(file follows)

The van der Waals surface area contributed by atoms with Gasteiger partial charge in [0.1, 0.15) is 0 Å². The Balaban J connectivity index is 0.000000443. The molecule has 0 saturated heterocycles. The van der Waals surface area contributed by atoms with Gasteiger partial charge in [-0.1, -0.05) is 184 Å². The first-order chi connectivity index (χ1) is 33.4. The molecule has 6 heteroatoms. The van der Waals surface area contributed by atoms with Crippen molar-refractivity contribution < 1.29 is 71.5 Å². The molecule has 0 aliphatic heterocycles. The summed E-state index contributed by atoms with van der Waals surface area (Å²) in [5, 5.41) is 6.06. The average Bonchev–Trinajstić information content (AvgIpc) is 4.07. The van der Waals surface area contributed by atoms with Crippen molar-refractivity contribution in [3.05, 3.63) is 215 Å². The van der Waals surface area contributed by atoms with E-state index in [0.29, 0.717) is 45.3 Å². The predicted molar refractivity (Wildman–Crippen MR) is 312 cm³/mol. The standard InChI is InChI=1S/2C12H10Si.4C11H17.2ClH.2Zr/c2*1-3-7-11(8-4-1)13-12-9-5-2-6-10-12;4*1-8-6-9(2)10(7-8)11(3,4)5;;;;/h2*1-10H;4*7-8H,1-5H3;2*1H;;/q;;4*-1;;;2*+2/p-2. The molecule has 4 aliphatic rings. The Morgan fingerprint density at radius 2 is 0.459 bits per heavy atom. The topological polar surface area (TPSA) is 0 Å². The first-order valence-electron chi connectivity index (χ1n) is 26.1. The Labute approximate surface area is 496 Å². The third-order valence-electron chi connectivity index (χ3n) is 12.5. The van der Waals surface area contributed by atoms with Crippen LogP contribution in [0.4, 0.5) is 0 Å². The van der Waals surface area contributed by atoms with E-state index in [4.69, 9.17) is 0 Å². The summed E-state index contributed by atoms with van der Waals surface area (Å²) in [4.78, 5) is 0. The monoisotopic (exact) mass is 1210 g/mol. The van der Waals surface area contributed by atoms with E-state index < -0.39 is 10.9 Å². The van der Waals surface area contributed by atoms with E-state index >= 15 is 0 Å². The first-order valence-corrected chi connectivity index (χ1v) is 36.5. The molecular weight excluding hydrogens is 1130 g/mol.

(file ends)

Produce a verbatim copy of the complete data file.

The van der Waals surface area contributed by atoms with Gasteiger partial charge in [0.1, 0.15) is 0 Å². The Balaban J connectivity index is 0.000000443. The molecule has 0 saturated heterocycles. The van der Waals surface area contributed by atoms with Gasteiger partial charge in [-0.1, -0.05) is 184 Å². The first-order chi connectivity index (χ1) is 33.4. The molecule has 6 heteroatoms. The van der Waals surface area contributed by atoms with Crippen molar-refractivity contribution < 1.29 is 71.5 Å². The molecule has 0 aliphatic heterocycles. The summed E-state index contributed by atoms with van der Waals surface area (Å²) in [5, 5.41) is 6.06. The average Bonchev–Trinajstić information content (AvgIpc) is 4.07. The van der Waals surface area contributed by atoms with Crippen molar-refractivity contribution in [3.05, 3.63) is 215 Å². The van der Waals surface area contributed by atoms with E-state index in [0.29, 0.717) is 45.3 Å². The predicted molar refractivity (Wildman–Crippen MR) is 312 cm³/mol. The standard InChI is InChI=1S/2C12H10Si.4C11H17.2ClH.2Zr/c2*1-3-7-11(8-4-1)13-12-9-5-2-6-10-12;4*1-8-6-9(2)10(7-8)11(3,4)5;;;;/h2*1-10H;4*7-8H,1-5H3;2*1H;;/q;;4*-1;;;2*+2/p-2. The molecule has 4 aliphatic rings. The Morgan fingerprint density at radius 2 is 0.459 bits per heavy atom. The topological polar surface area (TPSA) is 0 Å². The first-order valence-electron chi connectivity index (χ1n) is 26.1. The Labute approximate surface area is 496 Å². The third-order valence-electron chi connectivity index (χ3n) is 12.5. The van der Waals surface area contributed by atoms with Crippen LogP contribution in [0.4, 0.5) is 0 Å². The van der Waals surface area contributed by atoms with E-state index in [4.69, 9.17) is 0 Å². The summed E-state index contributed by atoms with van der Waals surface area (Å²) in [4.78, 5) is 0. The monoisotopic (exact) mass is 1210 g/mol. The van der Waals surface area contributed by atoms with E-state index < -0.39 is 10.9 Å². The van der Waals surface area contributed by atoms with E-state index >= 15 is 0 Å². The first-order valence-corrected chi connectivity index (χ1v) is 36.5. The molecular weight excluding hydrogens is 1130 g/mol.